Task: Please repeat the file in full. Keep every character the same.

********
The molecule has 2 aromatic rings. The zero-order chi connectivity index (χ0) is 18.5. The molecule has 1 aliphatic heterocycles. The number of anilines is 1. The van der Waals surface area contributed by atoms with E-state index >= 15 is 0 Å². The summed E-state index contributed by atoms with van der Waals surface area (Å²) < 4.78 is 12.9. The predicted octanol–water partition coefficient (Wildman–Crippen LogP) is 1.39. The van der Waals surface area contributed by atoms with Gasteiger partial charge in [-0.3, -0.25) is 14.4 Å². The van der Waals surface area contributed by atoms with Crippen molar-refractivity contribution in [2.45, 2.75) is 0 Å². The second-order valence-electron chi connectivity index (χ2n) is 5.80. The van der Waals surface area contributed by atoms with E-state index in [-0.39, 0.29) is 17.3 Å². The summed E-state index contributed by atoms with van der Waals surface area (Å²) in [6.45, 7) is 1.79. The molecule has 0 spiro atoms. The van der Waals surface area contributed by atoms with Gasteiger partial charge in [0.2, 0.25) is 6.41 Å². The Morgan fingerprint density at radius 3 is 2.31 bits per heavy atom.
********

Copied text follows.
The molecule has 2 aromatic rings. The zero-order chi connectivity index (χ0) is 18.5. The molecule has 1 aliphatic heterocycles. The number of anilines is 1. The van der Waals surface area contributed by atoms with E-state index >= 15 is 0 Å². The summed E-state index contributed by atoms with van der Waals surface area (Å²) < 4.78 is 12.9. The predicted octanol–water partition coefficient (Wildman–Crippen LogP) is 1.39. The van der Waals surface area contributed by atoms with Gasteiger partial charge in [-0.3, -0.25) is 14.4 Å². The van der Waals surface area contributed by atoms with Crippen molar-refractivity contribution in [2.45, 2.75) is 0 Å². The second-order valence-electron chi connectivity index (χ2n) is 5.80. The van der Waals surface area contributed by atoms with E-state index in [-0.39, 0.29) is 17.3 Å². The summed E-state index contributed by atoms with van der Waals surface area (Å²) in [6.45, 7) is 1.79. The molecule has 0 spiro atoms. The van der Waals surface area contributed by atoms with Gasteiger partial charge in [0.2, 0.25) is 6.41 Å². The Morgan fingerprint density at radius 3 is 2.31 bits per heavy atom.